No April Fools here, we really did have this many BIMBOs! Throughout all our different categories we have running themes: executives, those in the political sphere and Twitter examples dominate this month. We also offer leadership advice, our favorite video example and commentary on the expanding power of Snapchat.
THE WINNING BIMBO
“I’m not denying that I wasn’t totally forthcoming,” said Ben Wickham, president and co-founder of Hamilton Trading Group, a Virginia-based research group staffed by retired CIA officers with special backgrounds in Russian affairs. (HTG denied that payments from the RNC had anything to do with the group’s attempts to prove conflicts of interest within the Clinton campaign. Wickham eventually admitted the payments were used to demonstrate that former Sec. Clinton had intervened in eastern European and Middle Eastern countries. HTG tried to claim the payments were for security assessments of the RNC building. The group continued to raise eyebrows as it was revealed that one of their employees, Gennady Vasilenko, was a former KGB agent. Wickham explained, “Gennady has very good contacts in Russia.” We bet he does.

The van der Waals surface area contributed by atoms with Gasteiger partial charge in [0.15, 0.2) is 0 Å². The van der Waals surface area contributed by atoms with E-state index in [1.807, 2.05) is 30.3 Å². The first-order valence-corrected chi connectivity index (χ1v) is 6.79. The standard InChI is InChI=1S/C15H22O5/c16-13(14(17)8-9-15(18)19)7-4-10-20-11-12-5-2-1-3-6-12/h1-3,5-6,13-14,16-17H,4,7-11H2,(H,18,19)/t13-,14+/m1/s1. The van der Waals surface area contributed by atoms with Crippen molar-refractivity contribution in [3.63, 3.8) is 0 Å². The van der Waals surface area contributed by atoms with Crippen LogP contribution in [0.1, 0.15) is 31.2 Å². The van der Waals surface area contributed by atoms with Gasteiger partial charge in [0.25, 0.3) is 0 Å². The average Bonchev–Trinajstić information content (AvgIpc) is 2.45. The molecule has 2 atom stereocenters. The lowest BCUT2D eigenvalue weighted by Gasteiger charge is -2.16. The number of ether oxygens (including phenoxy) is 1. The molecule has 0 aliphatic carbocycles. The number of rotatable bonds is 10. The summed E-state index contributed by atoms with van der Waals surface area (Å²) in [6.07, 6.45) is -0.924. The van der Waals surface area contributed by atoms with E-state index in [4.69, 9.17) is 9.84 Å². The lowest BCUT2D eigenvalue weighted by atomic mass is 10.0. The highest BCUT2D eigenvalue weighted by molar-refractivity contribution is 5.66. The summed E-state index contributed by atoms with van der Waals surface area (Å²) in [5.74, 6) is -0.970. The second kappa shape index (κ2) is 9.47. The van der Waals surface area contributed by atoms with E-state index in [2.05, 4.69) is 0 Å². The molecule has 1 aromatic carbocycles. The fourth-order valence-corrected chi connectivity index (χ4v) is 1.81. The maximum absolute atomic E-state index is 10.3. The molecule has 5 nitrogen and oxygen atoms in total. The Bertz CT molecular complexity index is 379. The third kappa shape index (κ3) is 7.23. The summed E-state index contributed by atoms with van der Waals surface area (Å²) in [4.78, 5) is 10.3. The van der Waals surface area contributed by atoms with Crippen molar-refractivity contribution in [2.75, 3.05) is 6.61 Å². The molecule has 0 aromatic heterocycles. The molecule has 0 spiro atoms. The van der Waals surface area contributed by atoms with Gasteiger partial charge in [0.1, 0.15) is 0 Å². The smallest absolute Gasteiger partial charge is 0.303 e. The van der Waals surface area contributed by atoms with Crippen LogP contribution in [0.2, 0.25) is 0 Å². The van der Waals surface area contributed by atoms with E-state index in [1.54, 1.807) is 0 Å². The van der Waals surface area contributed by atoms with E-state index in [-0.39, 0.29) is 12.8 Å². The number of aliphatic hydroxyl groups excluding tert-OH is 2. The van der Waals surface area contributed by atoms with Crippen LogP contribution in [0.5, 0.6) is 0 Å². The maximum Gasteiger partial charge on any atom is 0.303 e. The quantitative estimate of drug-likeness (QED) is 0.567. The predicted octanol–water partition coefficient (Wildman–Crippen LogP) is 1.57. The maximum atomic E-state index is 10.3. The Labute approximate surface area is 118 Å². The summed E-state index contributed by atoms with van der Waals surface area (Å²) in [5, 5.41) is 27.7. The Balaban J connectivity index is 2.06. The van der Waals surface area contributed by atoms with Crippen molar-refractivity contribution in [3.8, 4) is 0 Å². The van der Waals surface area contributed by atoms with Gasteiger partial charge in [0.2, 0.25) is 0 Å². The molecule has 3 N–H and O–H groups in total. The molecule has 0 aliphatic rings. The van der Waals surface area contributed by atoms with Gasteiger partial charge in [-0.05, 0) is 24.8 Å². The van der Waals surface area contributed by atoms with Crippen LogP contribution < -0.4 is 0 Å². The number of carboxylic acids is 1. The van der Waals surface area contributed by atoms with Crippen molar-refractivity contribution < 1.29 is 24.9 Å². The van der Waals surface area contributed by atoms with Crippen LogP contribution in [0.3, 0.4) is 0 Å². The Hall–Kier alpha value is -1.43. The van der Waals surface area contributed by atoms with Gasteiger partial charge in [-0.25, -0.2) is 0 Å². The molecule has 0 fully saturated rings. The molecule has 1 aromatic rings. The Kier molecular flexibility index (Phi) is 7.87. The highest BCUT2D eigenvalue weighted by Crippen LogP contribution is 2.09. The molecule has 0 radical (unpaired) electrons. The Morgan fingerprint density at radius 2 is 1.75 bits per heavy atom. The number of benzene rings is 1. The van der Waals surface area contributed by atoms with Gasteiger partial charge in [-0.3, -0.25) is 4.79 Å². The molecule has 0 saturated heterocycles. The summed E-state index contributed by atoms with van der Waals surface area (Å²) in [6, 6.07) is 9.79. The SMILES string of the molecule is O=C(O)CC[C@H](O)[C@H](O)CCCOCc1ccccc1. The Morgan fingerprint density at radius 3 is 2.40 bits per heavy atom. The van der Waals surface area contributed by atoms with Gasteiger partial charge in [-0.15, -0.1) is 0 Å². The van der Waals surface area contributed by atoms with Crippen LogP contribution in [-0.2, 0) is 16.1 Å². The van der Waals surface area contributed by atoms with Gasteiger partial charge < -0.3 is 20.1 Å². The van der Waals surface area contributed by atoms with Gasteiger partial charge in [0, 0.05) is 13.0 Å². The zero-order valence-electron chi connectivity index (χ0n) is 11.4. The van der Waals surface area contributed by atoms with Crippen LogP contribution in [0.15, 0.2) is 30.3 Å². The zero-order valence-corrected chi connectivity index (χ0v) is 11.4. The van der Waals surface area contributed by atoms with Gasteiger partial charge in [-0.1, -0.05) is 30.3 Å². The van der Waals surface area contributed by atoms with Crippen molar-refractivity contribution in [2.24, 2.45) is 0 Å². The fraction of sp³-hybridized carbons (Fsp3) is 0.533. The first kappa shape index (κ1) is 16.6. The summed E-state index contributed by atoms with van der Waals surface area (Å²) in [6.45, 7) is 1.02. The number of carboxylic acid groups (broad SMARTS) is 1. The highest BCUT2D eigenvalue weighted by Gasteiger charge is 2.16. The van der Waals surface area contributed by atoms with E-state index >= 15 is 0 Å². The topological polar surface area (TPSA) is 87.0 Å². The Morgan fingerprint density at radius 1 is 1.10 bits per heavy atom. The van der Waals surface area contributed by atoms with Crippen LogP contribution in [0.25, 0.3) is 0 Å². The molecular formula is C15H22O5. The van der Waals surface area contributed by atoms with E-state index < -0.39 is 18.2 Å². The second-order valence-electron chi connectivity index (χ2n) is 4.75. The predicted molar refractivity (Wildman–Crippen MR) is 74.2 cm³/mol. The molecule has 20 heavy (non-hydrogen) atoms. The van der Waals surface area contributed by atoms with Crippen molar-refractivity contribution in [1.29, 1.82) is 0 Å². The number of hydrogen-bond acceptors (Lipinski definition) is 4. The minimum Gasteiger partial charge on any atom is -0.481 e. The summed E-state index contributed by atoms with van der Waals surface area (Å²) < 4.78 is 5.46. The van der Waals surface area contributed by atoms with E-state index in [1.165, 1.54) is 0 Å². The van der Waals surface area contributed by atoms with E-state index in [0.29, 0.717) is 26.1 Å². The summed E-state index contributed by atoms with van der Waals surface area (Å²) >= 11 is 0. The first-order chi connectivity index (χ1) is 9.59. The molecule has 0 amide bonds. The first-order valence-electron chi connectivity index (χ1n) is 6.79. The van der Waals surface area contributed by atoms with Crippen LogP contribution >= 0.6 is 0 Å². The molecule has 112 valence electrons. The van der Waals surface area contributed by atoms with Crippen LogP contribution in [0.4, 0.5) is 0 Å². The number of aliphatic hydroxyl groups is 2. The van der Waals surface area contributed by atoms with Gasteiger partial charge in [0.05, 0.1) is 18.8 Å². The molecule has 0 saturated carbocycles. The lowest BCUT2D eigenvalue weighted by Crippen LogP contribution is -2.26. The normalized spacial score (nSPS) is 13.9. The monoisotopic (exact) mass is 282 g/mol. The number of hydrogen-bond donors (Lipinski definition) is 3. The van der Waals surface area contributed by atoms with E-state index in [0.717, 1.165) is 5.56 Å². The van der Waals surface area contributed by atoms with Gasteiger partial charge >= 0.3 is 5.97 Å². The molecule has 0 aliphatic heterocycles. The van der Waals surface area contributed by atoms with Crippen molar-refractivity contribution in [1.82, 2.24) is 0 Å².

Politico, “RNC paid intel firm for Clinton dirt,” March 23, 2017
“It’s not about being sinister,” said Alexander Nix, chief data officer of Cambridge Analytica. The firm claimed it had next-frontier-level capabilities to create individual voter approaches. (Aiming to cash in on the Trump win, Cambridge Analytica is trying to backpedal its claims of triumph in the campaign. Nix continued, “It’s not about tricking people into voting for someone they wouldn’t otherwise support.” Having over-claimed their contribution, they should have walked away from the hype earlier.)
The New York Times, “Data Firm Says ‘Secret Sauce’ Aided Trump; Many Scoff,” March 6, 2017